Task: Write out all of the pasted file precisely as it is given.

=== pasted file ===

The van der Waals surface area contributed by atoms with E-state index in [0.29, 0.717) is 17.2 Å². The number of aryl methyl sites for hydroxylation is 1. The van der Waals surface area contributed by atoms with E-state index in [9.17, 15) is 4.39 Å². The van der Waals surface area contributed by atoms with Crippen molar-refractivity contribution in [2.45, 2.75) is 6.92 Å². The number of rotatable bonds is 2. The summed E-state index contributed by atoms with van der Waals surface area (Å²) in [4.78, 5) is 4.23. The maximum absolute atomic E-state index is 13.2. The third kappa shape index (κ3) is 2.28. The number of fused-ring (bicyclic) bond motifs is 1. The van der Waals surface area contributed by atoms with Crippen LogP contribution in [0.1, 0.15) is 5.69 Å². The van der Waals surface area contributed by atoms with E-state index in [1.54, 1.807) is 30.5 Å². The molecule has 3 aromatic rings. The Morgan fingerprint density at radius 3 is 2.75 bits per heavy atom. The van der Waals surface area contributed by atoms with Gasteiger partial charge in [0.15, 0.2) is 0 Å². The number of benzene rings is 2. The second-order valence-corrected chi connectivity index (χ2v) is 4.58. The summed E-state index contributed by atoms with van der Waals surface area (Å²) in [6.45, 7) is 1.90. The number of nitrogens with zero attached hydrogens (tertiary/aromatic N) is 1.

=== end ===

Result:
The van der Waals surface area contributed by atoms with E-state index in [0.29, 0.717) is 17.2 Å². The number of aryl methyl sites for hydroxylation is 1. The van der Waals surface area contributed by atoms with E-state index in [9.17, 15) is 4.39 Å². The van der Waals surface area contributed by atoms with Crippen molar-refractivity contribution in [2.45, 2.75) is 6.92 Å². The number of rotatable bonds is 2. The summed E-state index contributed by atoms with van der Waals surface area (Å²) in [4.78, 5) is 4.23. The maximum absolute atomic E-state index is 13.2. The third kappa shape index (κ3) is 2.28. The number of fused-ring (bicyclic) bond motifs is 1. The van der Waals surface area contributed by atoms with Crippen LogP contribution in [0.1, 0.15) is 5.69 Å². The van der Waals surface area contributed by atoms with E-state index in [1.54, 1.807) is 30.5 Å². The molecule has 3 aromatic rings. The Morgan fingerprint density at radius 3 is 2.75 bits per heavy atom. The van der Waals surface area contributed by atoms with Gasteiger partial charge in [0.15, 0.2) is 0 Å². The number of benzene rings is 2. The second-order valence-corrected chi connectivity index (χ2v) is 4.58. The summed E-state index contributed by atoms with van der Waals surface area (Å²) in [6.45, 7) is 1.90. The number of nitrogens with zero attached hydrogens (tertiary/aromatic N) is 1.